5. Similarly, if you plan to do a lot of sightseeing, check to see if the local tourism bureau offers a special pass. In Denmark, the Copenhagen Card provides free entrance to scores of attractions, plus free rides on all public transportation, and restaurant discounts. It's $42 for one day and $88 for three days. In Sweden, the Stockholm Card offers free entry to 75 attractions, free travel by public transport, free sightseeing by boat, and other goodies. A one-day pass costs approximately $55. Two days cost $77 and three $97. Both cards offer discounted rates for children.

6. Looking for the best exchange rate? Use plastic. Your credit card will give you the most for your money. I used to recommend use of the ATM as the best way to get cash. Certainly, the commission rates changed at Bureaux de Change are a rip-off. And changing money at banks can be inconvenient and laborious. But I've got to tell you, while convenient, the money-saving appeal of the ATM is diminishing. Banks just keep adding on fees on ATM transactions. There's the fee you are charged by your bank to use an out-of-network ATM. That can be $5 a pop. There's the fee charged by the local bank. That's wrapped up in the exchange rate, so you never quite know what that is. Just this month, Bank of America has decided to charge an extra three percent of all foreign transactions. So, in addition to the ATM usage fee, you will pay another $3 for a $100 withdrawal; $15 for a $500 withdrawal. Nice, huh?

7. Check into Europe's low-cost carriers. There are some good ones. Of course, Ryanair nickel and dimes you for everything from beverages to bag, but the base fee is worth it. Scandinavia's Sterling is a real gem. If you book far enough out, it's really cheap. A one-way trip from Copenhagen to Stockholm booked 30 days out costs $52. And that includes the extra two percent charge Danish companies and websites charge for using non-Denmark issued credit cards. I'll admit, the first time I booked on Sterling, I was confused by the extra charge to book a seat. After all, one would expect that when you buy a ticket, you buy a seat. My confusion was cleared up the second time I booked on Sterling. You can buy a seat with extra legroom or you can buy a regular seat or, for free, you can leave seat selection to chance. I did the latter on the return flight from Stockholm to Copenhagen and was quite happy with my free window seat near the front of the plane.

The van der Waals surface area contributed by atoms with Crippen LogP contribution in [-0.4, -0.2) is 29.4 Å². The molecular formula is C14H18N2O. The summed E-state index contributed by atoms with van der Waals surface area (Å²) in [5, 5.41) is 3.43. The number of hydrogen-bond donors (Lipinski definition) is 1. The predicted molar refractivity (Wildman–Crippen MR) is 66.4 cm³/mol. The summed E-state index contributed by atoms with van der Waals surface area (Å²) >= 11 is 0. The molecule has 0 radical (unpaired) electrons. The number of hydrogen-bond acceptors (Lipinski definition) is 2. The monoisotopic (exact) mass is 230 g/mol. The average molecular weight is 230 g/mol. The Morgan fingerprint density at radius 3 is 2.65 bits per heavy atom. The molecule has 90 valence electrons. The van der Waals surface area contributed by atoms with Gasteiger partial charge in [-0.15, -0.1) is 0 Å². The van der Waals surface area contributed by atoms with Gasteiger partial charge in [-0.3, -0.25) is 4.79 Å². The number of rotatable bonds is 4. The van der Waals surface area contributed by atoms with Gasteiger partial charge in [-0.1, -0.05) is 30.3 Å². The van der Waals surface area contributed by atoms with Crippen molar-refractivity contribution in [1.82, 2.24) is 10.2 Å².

8. Wait. What goes up must come down. And at some point, the dollar will regain its strength. In the meantime, if you are hankering to go elsewhere overseas for cheap, consider destinations in South America and Asia

Sunday, April 6, 2008

Model Behavior

Were it not for the fact that a certain lovely, leggy supermodel is known for her regular outbursts at underlings and others, some might be sympathetic to the recent case of one Ms. Naomi Campbell. The tempestuous beauty, you see, was arrested last week when her luggage, checked in for a flight out of the now equally-infamous Heathrow Terminal 5, went AWOL. Apparently, she threw a fit with airline staff upon learning one of her fashion-filled bags failed to make it onto an L.A.-bound plane. Who among us wouldn't have loved to throw a similar fit? Anyway, the long and short of it--police officers had to board the plane to quell the disturbance. At that point, Ms. Campbell allegedly spit on the officers and had a nasty word or two to share. Okay, most among us wouldn't do that. Soon thereafter, she was led away sporting that popular fashion accessory--a set of silvery handcuffs.

Given that thousands of passengers have now experienced the same fate (missed baggage, not the ability to strut down the catwalk to the tune of millions of dollars), one might say Ms. Campbell's rant gave a public face to the feelings of many. However, given Ms. Campbell's ego and her police record (she recently spent five days mopping floors in New York as part of a community service sentence after throwing a cell phone at her housekeeper during an argument over a pair of jeans), it is more likely that she thought she could get away with such behavior....unlike the thousands of other peons who would liked to have yelled or thrown a cell phone at someone...but somehow managed, in a very British way....to restrain themselves.